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US health award to Zimbabwe's first lady revoked

media Zimbabwe's first lady Auxilia Mnangagwa casts her vote as she accompanies her husband at the Sherwood Primary School in Kwekwe, central Zimbabwe on July 30, 2018. Jekesai NJIKIZANA / AFP

An award given by Harvard Health Catalyst to Zimbabwe’s first Lady Auxillia Mnangagwa has been revoked after a letter protesting the prize was written by 14 top US diplomats and civil society leaders.

“A recent announcement on the website stated that Her Excellency Auxilla Mnangagwa was honorary ambassador of the Harvard Global Health Catalyst. That announcement was soon after removed for clarity,” according to the statement by Harvard Global Health Catalyst.

“To be clear, neither Her Excellency Auxillia Mnangagwa, or any other person is appointed an ambassador, honorary or otherwise, of any Harvard entity,” the statement added.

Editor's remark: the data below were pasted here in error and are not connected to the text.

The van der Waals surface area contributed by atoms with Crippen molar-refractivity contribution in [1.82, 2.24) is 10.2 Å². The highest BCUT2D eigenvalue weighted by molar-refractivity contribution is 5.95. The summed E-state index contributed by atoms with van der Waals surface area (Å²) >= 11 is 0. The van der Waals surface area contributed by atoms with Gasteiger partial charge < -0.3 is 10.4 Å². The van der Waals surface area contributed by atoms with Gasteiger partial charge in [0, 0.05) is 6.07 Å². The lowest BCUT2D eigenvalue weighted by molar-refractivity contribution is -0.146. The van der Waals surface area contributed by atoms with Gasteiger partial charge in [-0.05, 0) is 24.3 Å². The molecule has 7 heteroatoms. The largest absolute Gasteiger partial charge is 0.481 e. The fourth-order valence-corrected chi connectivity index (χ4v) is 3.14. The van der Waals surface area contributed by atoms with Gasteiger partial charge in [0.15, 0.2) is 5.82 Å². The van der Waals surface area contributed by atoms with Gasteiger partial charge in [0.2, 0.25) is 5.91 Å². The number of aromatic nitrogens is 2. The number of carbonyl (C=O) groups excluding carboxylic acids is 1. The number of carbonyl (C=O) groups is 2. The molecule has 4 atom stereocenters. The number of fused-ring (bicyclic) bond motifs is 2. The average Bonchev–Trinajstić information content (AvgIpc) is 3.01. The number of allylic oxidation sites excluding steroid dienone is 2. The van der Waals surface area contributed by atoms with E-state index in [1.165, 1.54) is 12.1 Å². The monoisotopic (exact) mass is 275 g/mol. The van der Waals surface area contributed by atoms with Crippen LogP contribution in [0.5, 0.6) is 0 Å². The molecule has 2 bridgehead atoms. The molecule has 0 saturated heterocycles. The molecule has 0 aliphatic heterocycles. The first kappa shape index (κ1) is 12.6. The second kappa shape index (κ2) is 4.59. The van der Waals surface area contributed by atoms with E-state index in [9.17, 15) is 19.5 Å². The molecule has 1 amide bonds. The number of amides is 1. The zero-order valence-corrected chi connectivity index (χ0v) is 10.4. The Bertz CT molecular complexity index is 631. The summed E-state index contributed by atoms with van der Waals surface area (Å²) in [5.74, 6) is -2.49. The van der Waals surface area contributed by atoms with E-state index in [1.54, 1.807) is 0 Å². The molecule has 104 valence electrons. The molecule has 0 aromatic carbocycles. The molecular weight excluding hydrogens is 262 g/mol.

In a story dated 24 September, RFI published a story on the letter signed by 14 top US diplomats and civil society leaders that called for Harvard Global Health Catalyst and Harvard University to rescind the award to Zimbabwe’s first lady for her contribution to healthcare in Zimbabwe.

The letter detailed the Zimbabwe doctors strike currently ongoing due to poor salaries and lack of equipment and supplies. It also noted that Dr. Peter Magombeyi, president of the Zimbabwe Hospital Doctors Association had been abducted for five days and was found with possible signs of torture.

The president of Harvard Global Health Catalyst has a Harvard email and had originally made the ambassador announcement with the crest of Harvard University.

In an email to RFI, a spokesperson for Harvard University stated, “To clarify, the Global Health Catalyst is not affiliated with Harvard Medical School nor Harvard University.”

The statement by Harvard Global Health Catalyst also noted that it is not authorized to speak on behalf of Harvard University, Harvard Medical School, or any other institution.

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